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02/09/96 EDWARD EARL HOWARD v. STATE

February 9, 1996

EDWARD EARL HOWARD
v.
STATE



Appeal from Montgomery Circuit Court. (CC-92-1967). Eugene Reese, TRIAL JUDGE. This Opinion Substituted on Rehearing for Withdrawn Opinion of July 7, 1995, Previously .

As Amended. S.C. Denied Cert. May 24, 1996. Released for Publication August 22, 1996.

McMILLAN, Judge. All Judges concur except, Cobb., J., recuses.

The opinion of the court was delivered by: Mcmillan

ON APPLICATION FOR REHEARING

McMILLAN, JUDGE

The unpublished memorandum of this court issued July 7, 1995, and the Dissenting opinion of Judge Taylor issued the same day, are hereby withdrawn and the following is substituted therefor.

The appellant was convicted of two counts of murder, violations of § 13A-6-2, Code of Alabama 1975. He was sentenced to 99 years' imprisonment on each conviction.

I

The appellant argues that he was denied a speedy trial. Specifically, he argues that the 29-month delay from his arrest to trial was "presumptively prejudicial" and therefore triggers an explanation of the remaining factors of Barker v. Wingo, 407 U.S. 514, 92 S. Ct. 2182, 33 L. Ed. 2d 101 (1972):

"The criteria for determining whether one's right to a speedy trial has been violated are set forth in Barker v. Wingo, 407 U.S. 514, 92 S. Ct. 2182, 33 L. Ed. 2d 101 (1972). The factors to be considered are: (1) the length of the delay; (2) the reason for the delay; (3) the defendant's assertion of this right; and (4) prejudice to the defendant. Id. at 530, 92 S. Ct. at 2192; Ex parte Carrell, 565 So. 2d 104 (Ala. 1990), cert. denied, 498 U.S. 1040, 111 S. Ct. 712, 112 L. Ed. 2d 701 (1991). Regarding the balancing of these factors, the Barker Court noted the following:

"We regard none of the four factors identified above as either a necessary or sufficient condition to the finding of a deprivation of the right to speedy trial. Rather, they are related factors and must be considered together with such other circumstances as may be relevant. In sum, these factors have no talismanic qualities; courts must still engage in a difficult and sensitive balancing process. But, because we are dealing with a fundamental right of the accused, this process must be carried out with full recognition that the accused's interest in a speedy trial is specifically affirmed in the Constitution.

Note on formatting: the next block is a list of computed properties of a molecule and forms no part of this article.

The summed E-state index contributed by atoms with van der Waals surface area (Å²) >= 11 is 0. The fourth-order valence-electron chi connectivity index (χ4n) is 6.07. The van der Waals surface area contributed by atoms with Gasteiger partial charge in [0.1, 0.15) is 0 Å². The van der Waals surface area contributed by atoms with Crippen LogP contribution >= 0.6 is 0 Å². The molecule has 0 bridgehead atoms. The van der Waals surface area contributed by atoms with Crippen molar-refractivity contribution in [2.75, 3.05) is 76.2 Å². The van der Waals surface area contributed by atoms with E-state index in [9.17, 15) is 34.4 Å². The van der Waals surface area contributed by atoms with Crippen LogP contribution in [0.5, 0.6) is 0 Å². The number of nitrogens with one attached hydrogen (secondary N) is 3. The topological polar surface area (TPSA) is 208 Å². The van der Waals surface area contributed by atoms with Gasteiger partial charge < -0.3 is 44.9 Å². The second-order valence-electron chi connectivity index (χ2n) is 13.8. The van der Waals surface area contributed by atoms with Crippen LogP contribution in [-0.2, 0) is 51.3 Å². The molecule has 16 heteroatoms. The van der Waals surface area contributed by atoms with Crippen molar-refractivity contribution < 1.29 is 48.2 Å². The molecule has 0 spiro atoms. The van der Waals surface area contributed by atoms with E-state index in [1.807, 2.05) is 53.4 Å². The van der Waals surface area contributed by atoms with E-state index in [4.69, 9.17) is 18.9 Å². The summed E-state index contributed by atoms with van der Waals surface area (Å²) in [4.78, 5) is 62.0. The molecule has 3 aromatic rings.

" 107 U.S. at 533, 92 S.Ct. at 2193."

Zumbado v. State, 615 So. 2d 1223 (Ala.Cr.App. 1993).

"Unless the length of time between the commencement of the prosecution and the trial is presumptively prejudicial, it is unnecessary to consider the other Barker factors." Zumbado, at 1234. In this case, the length of time between the issuance of the arrest warrant, in April 1992, and the trial, in September 1994, was roughly 29 months. See Vincent v. State, 607 So. 2d 1290 (Ala.Cr.App. 1992) (time from appellant's arrest to his trial was 31 months and thus lengthy enough to trigger an inquiry into the remaining factors.) Here, the appellant filed his motion to dismiss on December 9, 1993. On April 19, 1994, the Stat filed a motion to set the case for trial. Neither motion was ruled on and there is no indication in the record that the appellant had made an earlier request for a trial date. Additionally, the prejudice that the appellant ...


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